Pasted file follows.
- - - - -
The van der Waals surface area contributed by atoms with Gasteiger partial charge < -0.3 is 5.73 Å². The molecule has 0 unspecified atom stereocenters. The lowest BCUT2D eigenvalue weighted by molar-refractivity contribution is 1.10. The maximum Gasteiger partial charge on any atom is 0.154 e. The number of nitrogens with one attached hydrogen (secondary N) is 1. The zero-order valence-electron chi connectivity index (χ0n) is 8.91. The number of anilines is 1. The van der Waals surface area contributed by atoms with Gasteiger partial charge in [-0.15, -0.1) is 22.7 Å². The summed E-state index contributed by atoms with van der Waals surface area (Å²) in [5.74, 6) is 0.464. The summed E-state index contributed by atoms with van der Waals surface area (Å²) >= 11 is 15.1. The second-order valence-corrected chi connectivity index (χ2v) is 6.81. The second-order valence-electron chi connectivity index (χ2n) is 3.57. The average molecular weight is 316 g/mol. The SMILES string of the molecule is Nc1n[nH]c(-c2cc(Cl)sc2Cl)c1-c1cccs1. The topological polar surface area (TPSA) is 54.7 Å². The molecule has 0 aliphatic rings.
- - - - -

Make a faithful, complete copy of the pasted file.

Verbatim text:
The van der Waals surface area contributed by atoms with Gasteiger partial charge < -0.3 is 5.73 Å². The molecule has 0 unspecified atom stereocenters. The lowest BCUT2D eigenvalue weighted by molar-refractivity contribution is 1.10. The maximum Gasteiger partial charge on any atom is 0.154 e. The number of nitrogens with one attached hydrogen (secondary N) is 1. The zero-order valence-electron chi connectivity index (χ0n) is 8.91. The number of anilines is 1. The van der Waals surface area contributed by atoms with Gasteiger partial charge in [-0.15, -0.1) is 22.7 Å². The summed E-state index contributed by atoms with van der Waals surface area (Å²) in [5.74, 6) is 0.464. The summed E-state index contributed by atoms with van der Waals surface area (Å²) >= 11 is 15.1. The second-order valence-corrected chi connectivity index (χ2v) is 6.81. The second-order valence-electron chi connectivity index (χ2n) is 3.57. The average molecular weight is 316 g/mol. The SMILES string of the molecule is Nc1n[nH]c(-c2cc(Cl)sc2Cl)c1-c1cccs1. The topological polar surface area (TPSA) is 54.7 Å². The molecule has 0 aliphatic rings.